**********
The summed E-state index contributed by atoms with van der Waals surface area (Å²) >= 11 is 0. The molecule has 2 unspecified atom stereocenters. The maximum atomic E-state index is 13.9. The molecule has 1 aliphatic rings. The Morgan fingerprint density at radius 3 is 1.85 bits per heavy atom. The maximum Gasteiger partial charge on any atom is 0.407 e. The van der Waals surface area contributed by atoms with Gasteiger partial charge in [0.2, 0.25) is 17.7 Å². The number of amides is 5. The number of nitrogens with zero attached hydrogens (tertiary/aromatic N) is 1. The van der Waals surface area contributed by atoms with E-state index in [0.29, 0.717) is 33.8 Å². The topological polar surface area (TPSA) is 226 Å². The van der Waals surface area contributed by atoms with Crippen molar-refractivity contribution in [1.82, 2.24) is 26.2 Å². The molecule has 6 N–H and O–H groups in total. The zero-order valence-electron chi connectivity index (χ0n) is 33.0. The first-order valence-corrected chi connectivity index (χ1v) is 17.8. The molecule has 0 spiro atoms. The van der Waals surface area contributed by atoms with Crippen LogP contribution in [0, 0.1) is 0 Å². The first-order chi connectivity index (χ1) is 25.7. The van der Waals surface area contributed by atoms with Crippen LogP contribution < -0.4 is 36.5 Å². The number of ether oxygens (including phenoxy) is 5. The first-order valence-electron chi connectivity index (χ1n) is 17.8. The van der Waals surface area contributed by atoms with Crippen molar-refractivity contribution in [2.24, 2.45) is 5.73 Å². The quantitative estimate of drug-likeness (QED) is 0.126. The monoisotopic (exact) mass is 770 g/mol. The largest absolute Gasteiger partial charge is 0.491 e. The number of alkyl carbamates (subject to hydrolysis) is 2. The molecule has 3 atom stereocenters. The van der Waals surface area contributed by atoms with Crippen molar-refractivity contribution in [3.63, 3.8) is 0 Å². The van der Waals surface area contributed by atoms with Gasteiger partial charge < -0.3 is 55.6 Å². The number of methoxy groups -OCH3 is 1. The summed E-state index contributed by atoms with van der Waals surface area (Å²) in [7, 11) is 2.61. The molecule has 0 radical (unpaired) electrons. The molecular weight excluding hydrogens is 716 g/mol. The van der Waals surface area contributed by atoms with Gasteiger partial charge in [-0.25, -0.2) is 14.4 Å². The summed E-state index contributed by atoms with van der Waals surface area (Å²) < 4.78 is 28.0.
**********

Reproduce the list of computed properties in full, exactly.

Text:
The summed E-state index contributed by atoms with van der Waals surface area (Å²) >= 11 is 0. The molecule has 2 unspecified atom stereocenters. The maximum atomic E-state index is 13.9. The molecule has 1 aliphatic rings. The Morgan fingerprint density at radius 3 is 1.85 bits per heavy atom. The maximum Gasteiger partial charge on any atom is 0.407 e. The van der Waals surface area contributed by atoms with Gasteiger partial charge in [0.2, 0.25) is 17.7 Å². The number of amides is 5. The number of nitrogens with zero attached hydrogens (tertiary/aromatic N) is 1. The van der Waals surface area contributed by atoms with E-state index in [0.29, 0.717) is 33.8 Å². The topological polar surface area (TPSA) is 226 Å². The van der Waals surface area contributed by atoms with Crippen molar-refractivity contribution in [1.82, 2.24) is 26.2 Å². The molecule has 6 N–H and O–H groups in total. The zero-order valence-electron chi connectivity index (χ0n) is 33.0. The first-order valence-corrected chi connectivity index (χ1v) is 17.8. The molecule has 0 spiro atoms. The van der Waals surface area contributed by atoms with Crippen LogP contribution in [0, 0.1) is 0 Å². The first-order chi connectivity index (χ1) is 25.7. The van der Waals surface area contributed by atoms with Crippen LogP contribution < -0.4 is 36.5 Å². The number of ether oxygens (including phenoxy) is 5. The first-order valence-electron chi connectivity index (χ1n) is 17.8. The van der Waals surface area contributed by atoms with Crippen molar-refractivity contribution in [2.24, 2.45) is 5.73 Å². The quantitative estimate of drug-likeness (QED) is 0.126. The monoisotopic (exact) mass is 770 g/mol. The largest absolute Gasteiger partial charge is 0.491 e. The number of alkyl carbamates (subject to hydrolysis) is 2. The molecule has 3 atom stereocenters. The van der Waals surface area contributed by atoms with Crippen molar-refractivity contribution in [3.63, 3.8) is 0 Å². The van der Waals surface area contributed by atoms with Gasteiger partial charge < -0.3 is 55.6 Å². The number of methoxy groups -OCH3 is 1. The summed E-state index contributed by atoms with van der Waals surface area (Å²) in [7, 11) is 2.61. The molecule has 0 radical (unpaired) electrons. The molecular weight excluding hydrogens is 716 g/mol. The van der Waals surface area contributed by atoms with Gasteiger partial charge in [-0.25, -0.2) is 14.4 Å². The summed E-state index contributed by atoms with van der Waals surface area (Å²) < 4.78 is 28.0.